GSA Annual Meeting in Phoenix, Arizona, USA - 2019

Paper No. 162-5
Presentation Time: 9:20 AM


ROLAND, Collin J.1, VOLPANO, Chelsea A.2, ZOET, Lucas K.2, RAWLING III, J. Elmo3 and CARDIFF, Michael1, (1)Department of Geoscience, University of Wisconsin Madison, Lewis G. Weeks Hall for Geological Sciences, 1215 West Dayton Street, Madison, WI 53706, (2)Department of Geoscience, University of Wisconsin-Madison, Lewis G. Weeks Hall for Geological Sciences, 1215 West Dayton Street, Madison, WI 53706, (3)Wisconsin Geological and Natural History Survey, University of Wisconsin Madison, 3817 Mineral Point Road, Madison, WI 53705

Elevated water levels in Lake Michigan are causing widespread toe erosion of Wisconsin’s coastal bluffs. This toe erosion steepens the bluff face, increasing the likelihood of slope failure via shallow to intermediate-depth rotational and translational slides and escalating associated inland recession of the bluff crest. The supply of sand-sized sediment to Lake Michigan has historically been dominated by the erosion of coastal bluffs, but anthropogenic armoring of significant portions of the coastline has likely decreased the average bluff erosion rate and reduced the amount of sand-sized sediment available to sustain beaches and dune complexes.

A subset of ‘feeder’ coastal bluffs are hypothesized to contribute an outsized proportion of sediment to the nearshore system due to differences in lithology and hydrogeologic conditions. To assess this hypothesis, we evaluate erosion rates at two bluffs with different lithologies and morphologies using a time series of high-resolution (10 cm) digital elevation models (DEMs) generated via drone-based structure-from-motion (SFM) photogrammetric techniques. To better understand the processes leading to upslope bluff erosion, we input the high-resolution DEMs along with sediment geotechnical properties and pore pressure models based on groundwater level observations into a three-dimensional moment balance slope stability model (Scoops3D). This yields regions of modeled instability, which are compared to observed regions of erosion to evaluate whether sliding (along with wave-caused toe erosion) adequately explains bluff erosion patterns.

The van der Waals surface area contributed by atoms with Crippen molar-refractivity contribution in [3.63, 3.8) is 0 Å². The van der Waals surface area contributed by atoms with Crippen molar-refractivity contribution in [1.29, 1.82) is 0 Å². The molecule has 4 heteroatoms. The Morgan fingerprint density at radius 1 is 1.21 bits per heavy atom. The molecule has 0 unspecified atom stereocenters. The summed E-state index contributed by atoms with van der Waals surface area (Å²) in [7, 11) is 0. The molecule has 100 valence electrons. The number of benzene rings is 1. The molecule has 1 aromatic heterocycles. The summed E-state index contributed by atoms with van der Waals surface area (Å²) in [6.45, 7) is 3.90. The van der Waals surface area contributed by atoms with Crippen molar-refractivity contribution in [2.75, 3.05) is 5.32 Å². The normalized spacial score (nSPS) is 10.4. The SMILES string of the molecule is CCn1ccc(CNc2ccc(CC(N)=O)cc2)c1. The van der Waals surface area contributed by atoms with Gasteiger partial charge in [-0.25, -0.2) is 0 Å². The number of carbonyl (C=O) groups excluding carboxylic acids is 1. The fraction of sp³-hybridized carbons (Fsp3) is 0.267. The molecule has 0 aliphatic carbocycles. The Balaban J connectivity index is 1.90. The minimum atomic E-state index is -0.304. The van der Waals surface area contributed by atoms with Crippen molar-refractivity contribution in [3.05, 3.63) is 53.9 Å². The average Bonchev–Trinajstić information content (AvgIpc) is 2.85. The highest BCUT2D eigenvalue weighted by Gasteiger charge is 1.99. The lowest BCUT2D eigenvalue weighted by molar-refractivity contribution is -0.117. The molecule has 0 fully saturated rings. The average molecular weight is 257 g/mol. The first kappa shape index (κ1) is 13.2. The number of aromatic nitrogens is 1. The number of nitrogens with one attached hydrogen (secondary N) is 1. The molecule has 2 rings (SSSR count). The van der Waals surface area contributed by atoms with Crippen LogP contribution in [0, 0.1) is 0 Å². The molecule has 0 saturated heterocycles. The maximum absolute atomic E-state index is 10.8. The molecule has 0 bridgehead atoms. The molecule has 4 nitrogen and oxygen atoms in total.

We find that the site with a higher percentage of coarse-grained sediments is contributing a larger volume of sand to the nearshore system than the site comprised of more cohesive sediments. Additionally, erosion rates and modeled instability are highest in regions of the bluff proximal to active groundwater seeps. This indicates that the feedback between sediment characteristics and groundwater flow plays a role in controlling upslope bluff erosion processes. Drone-based SFM provides an inexpensive, repeatable method of assessing heterogeneous landscape evolution and improving predictions of bluff erosion rates.